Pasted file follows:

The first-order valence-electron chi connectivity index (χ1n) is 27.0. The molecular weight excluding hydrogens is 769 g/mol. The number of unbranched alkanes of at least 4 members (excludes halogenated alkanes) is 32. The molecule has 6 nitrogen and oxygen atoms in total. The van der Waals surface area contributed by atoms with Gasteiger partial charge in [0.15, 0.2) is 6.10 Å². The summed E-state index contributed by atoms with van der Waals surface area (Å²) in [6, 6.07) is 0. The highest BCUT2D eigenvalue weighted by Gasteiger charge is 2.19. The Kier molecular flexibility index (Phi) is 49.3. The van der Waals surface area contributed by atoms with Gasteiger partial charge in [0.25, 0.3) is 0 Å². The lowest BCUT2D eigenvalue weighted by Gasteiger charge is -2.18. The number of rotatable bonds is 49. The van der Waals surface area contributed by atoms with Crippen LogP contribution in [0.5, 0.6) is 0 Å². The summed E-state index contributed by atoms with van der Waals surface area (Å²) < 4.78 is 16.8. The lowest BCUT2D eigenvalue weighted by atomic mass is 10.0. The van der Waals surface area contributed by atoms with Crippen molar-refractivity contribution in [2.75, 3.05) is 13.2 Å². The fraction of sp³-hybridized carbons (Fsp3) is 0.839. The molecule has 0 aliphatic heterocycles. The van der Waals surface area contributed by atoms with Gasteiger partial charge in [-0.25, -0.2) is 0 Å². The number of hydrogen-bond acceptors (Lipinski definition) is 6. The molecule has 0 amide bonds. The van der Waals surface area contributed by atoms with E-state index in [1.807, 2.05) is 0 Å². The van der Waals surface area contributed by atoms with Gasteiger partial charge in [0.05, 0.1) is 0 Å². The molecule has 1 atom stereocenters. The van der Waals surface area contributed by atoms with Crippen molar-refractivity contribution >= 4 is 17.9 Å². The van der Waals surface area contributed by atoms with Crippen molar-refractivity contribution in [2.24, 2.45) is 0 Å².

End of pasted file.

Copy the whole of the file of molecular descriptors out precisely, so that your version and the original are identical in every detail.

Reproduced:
The first-order valence-electron chi connectivity index (χ1n) is 27.0. The molecular weight excluding hydrogens is 769 g/mol. The number of unbranched alkanes of at least 4 members (excludes halogenated alkanes) is 32. The molecule has 6 nitrogen and oxygen atoms in total. The van der Waals surface area contributed by atoms with Gasteiger partial charge in [0.15, 0.2) is 6.10 Å². The summed E-state index contributed by atoms with van der Waals surface area (Å²) in [6, 6.07) is 0. The highest BCUT2D eigenvalue weighted by Gasteiger charge is 2.19. The Kier molecular flexibility index (Phi) is 49.3. The van der Waals surface area contributed by atoms with Gasteiger partial charge in [0.25, 0.3) is 0 Å². The lowest BCUT2D eigenvalue weighted by Gasteiger charge is -2.18. The number of rotatable bonds is 49. The van der Waals surface area contributed by atoms with Crippen LogP contribution in [0.5, 0.6) is 0 Å². The summed E-state index contributed by atoms with van der Waals surface area (Å²) < 4.78 is 16.8. The lowest BCUT2D eigenvalue weighted by atomic mass is 10.0. The van der Waals surface area contributed by atoms with Crippen molar-refractivity contribution in [2.75, 3.05) is 13.2 Å². The fraction of sp³-hybridized carbons (Fsp3) is 0.839. The molecule has 0 aliphatic heterocycles. The van der Waals surface area contributed by atoms with Gasteiger partial charge in [-0.25, -0.2) is 0 Å². The number of hydrogen-bond acceptors (Lipinski definition) is 6. The molecule has 0 amide bonds. The van der Waals surface area contributed by atoms with E-state index in [1.807, 2.05) is 0 Å². The van der Waals surface area contributed by atoms with Gasteiger partial charge in [0.05, 0.1) is 0 Å². The molecule has 1 atom stereocenters. The van der Waals surface area contributed by atoms with Crippen molar-refractivity contribution >= 4 is 17.9 Å². The van der Waals surface area contributed by atoms with Crippen molar-refractivity contribution in [2.24, 2.45) is 0 Å².